Don’t feel uneasy about this, it is more like letting off steam than anything else. Then no doubts about you. Our life together has been too perfect to even dream that you may wanted it changed. Now I feel better.
It may sound to you that aboard this ship there are a bunch of maniacs. I assure you it is not true, this must be happening in every camp or ship that there is. When people have been taken away from they’re normal ways of life so suddenly, and herded together without seeing a strange face for stretches at the time, they can’t help themselves but to imagine that everyone is against them, and want to hurt them.
The least occurrence aboard is known by all in no time. If a launch pulls up along side the ship, everyone jumps and is there and discussing the feel and the wildest stories begin to go around. We are the most gullible people on earth, it is enough for one to come to the ____ and say, “the maid is here and was dropped by a sea gull” and there will be someone who will believe it, and I am not excluded. If the anchor chain just rasps the side of our own ship, they’ll run in and with bright eyes will tell you that we are on our way.So dearest love, don’t mind my mild form of insanity on the previous pages it will be disappeared the moment I see you. Good night and sweet dreams to you and baby. Your loving Husband ***
It is striking how excited Alex is in this letter about the new apartment. This makes sense, since a young married couple would want a little privacy after living with their families. But it also strikes me as a sentiment that reflects the time period in America. The post-war era would be one of enormous middle class growth and a time when having a home was the symbol of achieving the American Dream. A home for the nuclear family (as opposed to a multi-generational living space) was the ultimate sign that had made it to the middle class. In addition to Alex and Sylvia finding a place for their new life together, this apartment symbolizes them finding a place among a community, and a larger society. Sylvia and Alex have their own home, but may still have to ask the family for the money to cover moving expenses. Alex also wants to have a phone installed in the home. A few decades later, Nixon himself would point to consumer appliances as the most important display of an advanced society.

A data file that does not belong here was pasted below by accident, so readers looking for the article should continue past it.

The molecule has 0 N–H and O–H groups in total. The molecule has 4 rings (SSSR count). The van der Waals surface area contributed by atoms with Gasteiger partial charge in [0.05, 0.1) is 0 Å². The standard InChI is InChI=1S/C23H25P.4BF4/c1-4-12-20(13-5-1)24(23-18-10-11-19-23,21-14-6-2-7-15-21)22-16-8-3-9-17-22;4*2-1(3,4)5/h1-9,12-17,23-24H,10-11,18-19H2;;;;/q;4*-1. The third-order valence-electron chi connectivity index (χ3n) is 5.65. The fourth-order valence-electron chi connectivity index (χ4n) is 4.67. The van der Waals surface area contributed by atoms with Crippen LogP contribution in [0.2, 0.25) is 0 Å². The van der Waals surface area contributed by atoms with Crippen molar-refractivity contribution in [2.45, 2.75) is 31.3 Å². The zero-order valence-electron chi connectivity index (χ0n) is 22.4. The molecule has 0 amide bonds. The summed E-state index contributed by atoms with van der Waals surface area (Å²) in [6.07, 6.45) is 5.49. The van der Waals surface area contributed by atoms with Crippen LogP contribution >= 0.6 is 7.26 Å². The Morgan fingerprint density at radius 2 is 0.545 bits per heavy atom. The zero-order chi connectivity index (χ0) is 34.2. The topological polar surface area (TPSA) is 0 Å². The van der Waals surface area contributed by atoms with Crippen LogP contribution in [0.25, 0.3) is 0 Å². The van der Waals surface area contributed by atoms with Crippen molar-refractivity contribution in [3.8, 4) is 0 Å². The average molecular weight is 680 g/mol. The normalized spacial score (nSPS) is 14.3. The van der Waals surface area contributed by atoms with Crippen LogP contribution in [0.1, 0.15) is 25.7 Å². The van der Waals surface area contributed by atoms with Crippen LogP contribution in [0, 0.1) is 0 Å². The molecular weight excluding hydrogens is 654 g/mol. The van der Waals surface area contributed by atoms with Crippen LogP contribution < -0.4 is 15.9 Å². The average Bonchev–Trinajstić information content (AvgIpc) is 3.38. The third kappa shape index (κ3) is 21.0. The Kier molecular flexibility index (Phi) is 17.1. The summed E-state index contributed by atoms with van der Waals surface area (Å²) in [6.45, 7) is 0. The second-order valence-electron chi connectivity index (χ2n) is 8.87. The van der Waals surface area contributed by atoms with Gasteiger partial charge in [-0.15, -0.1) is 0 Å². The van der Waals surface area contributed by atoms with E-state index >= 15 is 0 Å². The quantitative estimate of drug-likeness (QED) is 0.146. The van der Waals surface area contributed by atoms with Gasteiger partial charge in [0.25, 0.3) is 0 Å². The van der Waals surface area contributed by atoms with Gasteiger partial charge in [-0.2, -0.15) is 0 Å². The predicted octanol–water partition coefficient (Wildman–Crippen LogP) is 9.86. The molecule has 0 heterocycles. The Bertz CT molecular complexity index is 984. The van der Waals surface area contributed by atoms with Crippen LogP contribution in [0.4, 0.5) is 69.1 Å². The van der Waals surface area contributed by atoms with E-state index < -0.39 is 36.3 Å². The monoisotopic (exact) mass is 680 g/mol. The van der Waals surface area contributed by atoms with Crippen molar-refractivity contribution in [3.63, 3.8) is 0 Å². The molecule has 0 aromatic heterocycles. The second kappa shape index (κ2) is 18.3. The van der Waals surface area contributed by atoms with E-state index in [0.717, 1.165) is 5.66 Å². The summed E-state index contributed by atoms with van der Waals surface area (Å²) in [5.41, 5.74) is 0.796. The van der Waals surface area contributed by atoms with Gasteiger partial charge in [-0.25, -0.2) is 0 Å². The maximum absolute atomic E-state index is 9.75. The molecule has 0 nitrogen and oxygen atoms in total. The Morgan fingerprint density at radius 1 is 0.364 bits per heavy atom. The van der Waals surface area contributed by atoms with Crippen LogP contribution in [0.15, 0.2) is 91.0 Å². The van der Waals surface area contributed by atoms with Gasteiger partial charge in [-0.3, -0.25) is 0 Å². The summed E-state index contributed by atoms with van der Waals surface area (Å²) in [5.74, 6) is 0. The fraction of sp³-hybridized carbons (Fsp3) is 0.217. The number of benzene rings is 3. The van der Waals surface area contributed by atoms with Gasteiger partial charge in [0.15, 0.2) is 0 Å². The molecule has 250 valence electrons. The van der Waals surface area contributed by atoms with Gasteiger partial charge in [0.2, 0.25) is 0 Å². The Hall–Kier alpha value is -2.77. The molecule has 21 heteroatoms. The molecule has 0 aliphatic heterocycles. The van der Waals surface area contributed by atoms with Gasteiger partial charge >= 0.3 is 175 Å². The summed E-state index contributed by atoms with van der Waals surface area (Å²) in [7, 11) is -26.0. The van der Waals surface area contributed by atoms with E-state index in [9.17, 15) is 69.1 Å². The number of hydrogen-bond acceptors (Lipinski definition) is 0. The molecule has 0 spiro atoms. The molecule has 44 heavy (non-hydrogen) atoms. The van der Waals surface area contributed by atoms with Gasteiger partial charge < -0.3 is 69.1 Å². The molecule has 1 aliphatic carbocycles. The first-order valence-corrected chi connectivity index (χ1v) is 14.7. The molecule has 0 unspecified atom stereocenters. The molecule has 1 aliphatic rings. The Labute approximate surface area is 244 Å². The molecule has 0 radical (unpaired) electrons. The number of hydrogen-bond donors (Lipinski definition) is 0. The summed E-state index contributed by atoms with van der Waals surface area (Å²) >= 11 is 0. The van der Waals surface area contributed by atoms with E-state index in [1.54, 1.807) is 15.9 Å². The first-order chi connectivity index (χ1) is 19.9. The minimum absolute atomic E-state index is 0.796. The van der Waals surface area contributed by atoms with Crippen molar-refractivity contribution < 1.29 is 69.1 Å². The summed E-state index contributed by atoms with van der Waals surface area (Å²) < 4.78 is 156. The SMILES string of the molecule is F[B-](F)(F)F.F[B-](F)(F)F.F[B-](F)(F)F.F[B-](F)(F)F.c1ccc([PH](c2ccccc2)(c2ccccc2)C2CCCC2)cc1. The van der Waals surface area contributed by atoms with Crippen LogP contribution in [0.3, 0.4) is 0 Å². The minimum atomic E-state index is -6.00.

I am always surprised when I choose a letter and then find that it speaks directly to something happening in my own life. Just as I dig up a letter about Alex and Sylvia moving into their apartment I myself have moved into a house that was built for married G.I.s in 1947. This two bedroom home is a bungalow style unit attached to two other identical unites, sitting among 300 other identical units. Wandering the little cluster of houses it would be easy to mix your house up for someone else’s. The streets are named after Harrison, Eisenhower, and Marshall to name a few. For me, the boundaries of private and public feel much more confusing than during any time that I have lived in an apartment. Each home has it’s own small plot of grass and yet shares everything from laundry facilities to house numbers. On the other hand, there is no “public” walking around other than the other people who live in the community. I have moved to the postwar era. But unlike Sylvia who has to plan the best subway route to get to the family, I am now learning to drive.